Drug can help limit damage to body in wake of heart attack
A drug commonly used after transplant surgery could hold the key to limiting the damage suffered following a heart attack, new research has claimed.
The study concluded that temporarily decreasing a part of someone's immune system could be beneficial to them immediately after a heart attack.
Drugs like cyclosporin are used to do exactly that after a transplant, to stop the body rejecting a donated organ, and scientists believe they have found another use for it.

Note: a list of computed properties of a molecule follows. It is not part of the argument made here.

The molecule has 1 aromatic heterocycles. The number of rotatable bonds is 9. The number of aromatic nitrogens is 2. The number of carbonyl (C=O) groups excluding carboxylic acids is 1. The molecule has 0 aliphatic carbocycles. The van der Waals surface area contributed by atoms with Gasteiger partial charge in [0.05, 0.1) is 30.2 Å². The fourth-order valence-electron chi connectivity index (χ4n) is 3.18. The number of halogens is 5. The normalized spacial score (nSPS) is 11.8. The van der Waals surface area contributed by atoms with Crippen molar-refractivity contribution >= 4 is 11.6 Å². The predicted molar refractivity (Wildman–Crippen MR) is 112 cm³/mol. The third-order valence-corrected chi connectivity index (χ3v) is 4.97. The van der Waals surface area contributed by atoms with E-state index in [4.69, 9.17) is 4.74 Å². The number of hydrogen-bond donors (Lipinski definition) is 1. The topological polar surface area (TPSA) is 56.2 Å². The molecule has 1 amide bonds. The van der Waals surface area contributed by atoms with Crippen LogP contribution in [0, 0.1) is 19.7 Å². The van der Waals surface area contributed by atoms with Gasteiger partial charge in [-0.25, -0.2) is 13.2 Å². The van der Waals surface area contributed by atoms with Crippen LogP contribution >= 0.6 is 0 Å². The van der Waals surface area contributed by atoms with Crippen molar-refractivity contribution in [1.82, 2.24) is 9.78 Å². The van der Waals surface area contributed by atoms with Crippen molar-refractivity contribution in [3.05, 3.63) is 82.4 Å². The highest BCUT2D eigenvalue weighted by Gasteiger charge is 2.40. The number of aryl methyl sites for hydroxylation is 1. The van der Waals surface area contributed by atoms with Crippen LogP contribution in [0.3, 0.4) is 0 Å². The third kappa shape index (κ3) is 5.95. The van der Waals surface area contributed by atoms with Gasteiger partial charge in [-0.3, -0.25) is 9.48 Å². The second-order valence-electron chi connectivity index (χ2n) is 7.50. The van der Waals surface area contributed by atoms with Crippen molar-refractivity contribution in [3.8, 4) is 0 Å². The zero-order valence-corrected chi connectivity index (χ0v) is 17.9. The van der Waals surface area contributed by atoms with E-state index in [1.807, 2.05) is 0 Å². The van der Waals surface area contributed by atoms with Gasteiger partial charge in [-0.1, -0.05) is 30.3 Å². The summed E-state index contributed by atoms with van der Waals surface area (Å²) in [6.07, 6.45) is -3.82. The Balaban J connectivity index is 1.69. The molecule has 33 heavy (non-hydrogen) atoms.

During a heart attack, a clot starves the heart of blood and can cause lasting damage. The heart is then damaged further by a mixture of chemicals and cells that rush in to the heart as blood flow is restored.
The study was funded by the British Heart Foundation and carried out at a Newcastle hospital, where researchers studied 1,377 people for three years.